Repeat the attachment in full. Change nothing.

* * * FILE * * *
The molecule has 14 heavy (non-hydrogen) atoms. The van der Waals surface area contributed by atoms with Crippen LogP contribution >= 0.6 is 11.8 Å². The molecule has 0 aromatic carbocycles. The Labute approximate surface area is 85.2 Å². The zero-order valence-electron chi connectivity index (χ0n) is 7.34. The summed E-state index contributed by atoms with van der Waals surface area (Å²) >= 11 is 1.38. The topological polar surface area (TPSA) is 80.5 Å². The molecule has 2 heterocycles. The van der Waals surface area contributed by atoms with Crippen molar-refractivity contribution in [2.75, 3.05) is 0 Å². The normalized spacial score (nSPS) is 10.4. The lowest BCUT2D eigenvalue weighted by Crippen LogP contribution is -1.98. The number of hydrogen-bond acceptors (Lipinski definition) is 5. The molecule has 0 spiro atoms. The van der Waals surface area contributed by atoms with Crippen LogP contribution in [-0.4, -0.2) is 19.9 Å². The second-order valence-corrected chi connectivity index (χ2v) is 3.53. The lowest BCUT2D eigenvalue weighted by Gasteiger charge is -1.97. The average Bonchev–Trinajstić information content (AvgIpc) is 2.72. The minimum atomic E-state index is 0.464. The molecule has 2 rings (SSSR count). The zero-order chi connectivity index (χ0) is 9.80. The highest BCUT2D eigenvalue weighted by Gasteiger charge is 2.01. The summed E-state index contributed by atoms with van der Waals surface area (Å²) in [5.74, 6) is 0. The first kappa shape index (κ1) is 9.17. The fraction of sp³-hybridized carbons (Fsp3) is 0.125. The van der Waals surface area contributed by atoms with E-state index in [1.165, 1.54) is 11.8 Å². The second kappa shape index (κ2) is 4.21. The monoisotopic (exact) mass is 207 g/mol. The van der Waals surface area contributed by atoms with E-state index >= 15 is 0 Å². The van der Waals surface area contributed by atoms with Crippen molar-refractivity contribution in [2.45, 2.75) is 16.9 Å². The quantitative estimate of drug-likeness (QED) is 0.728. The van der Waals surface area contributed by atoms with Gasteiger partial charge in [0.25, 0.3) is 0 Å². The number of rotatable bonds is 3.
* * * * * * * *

The molecule has 14 heavy (non-hydrogen) atoms. The van der Waals surface area contributed by atoms with Crippen LogP contribution >= 0.6 is 11.8 Å². The molecule has 0 aromatic carbocycles. The Labute approximate surface area is 85.2 Å². The zero-order valence-electron chi connectivity index (χ0n) is 7.34. The summed E-state index contributed by atoms with van der Waals surface area (Å²) >= 11 is 1.38. The topological polar surface area (TPSA) is 80.5 Å². The molecule has 2 heterocycles. The van der Waals surface area contributed by atoms with Crippen molar-refractivity contribution in [2.75, 3.05) is 0 Å². The normalized spacial score (nSPS) is 10.4. The lowest BCUT2D eigenvalue weighted by Crippen LogP contribution is -1.98. The number of hydrogen-bond acceptors (Lipinski definition) is 5. The molecule has 0 spiro atoms. The van der Waals surface area contributed by atoms with Crippen LogP contribution in [-0.4, -0.2) is 19.9 Å². The second-order valence-corrected chi connectivity index (χ2v) is 3.53. The lowest BCUT2D eigenvalue weighted by Gasteiger charge is -1.97. The average Bonchev–Trinajstić information content (AvgIpc) is 2.72. The minimum atomic E-state index is 0.464. The molecule has 2 rings (SSSR count). The zero-order chi connectivity index (χ0) is 9.80. The highest BCUT2D eigenvalue weighted by Gasteiger charge is 2.01. The summed E-state index contributed by atoms with van der Waals surface area (Å²) in [5.74, 6) is 0. The first kappa shape index (κ1) is 9.17. The fraction of sp³-hybridized carbons (Fsp3) is 0.125. The van der Waals surface area contributed by atoms with E-state index in [1.165, 1.54) is 11.8 Å². The second kappa shape index (κ2) is 4.21. The monoisotopic (exact) mass is 207 g/mol. The van der Waals surface area contributed by atoms with E-state index >= 15 is 0 Å². The van der Waals surface area contributed by atoms with Crippen molar-refractivity contribution in [2.45, 2.75) is 16.9 Å². The quantitative estimate of drug-likeness (QED) is 0.728. The van der Waals surface area contributed by atoms with Gasteiger partial charge in [0.25, 0.3) is 0 Å². The number of rotatable bonds is 3.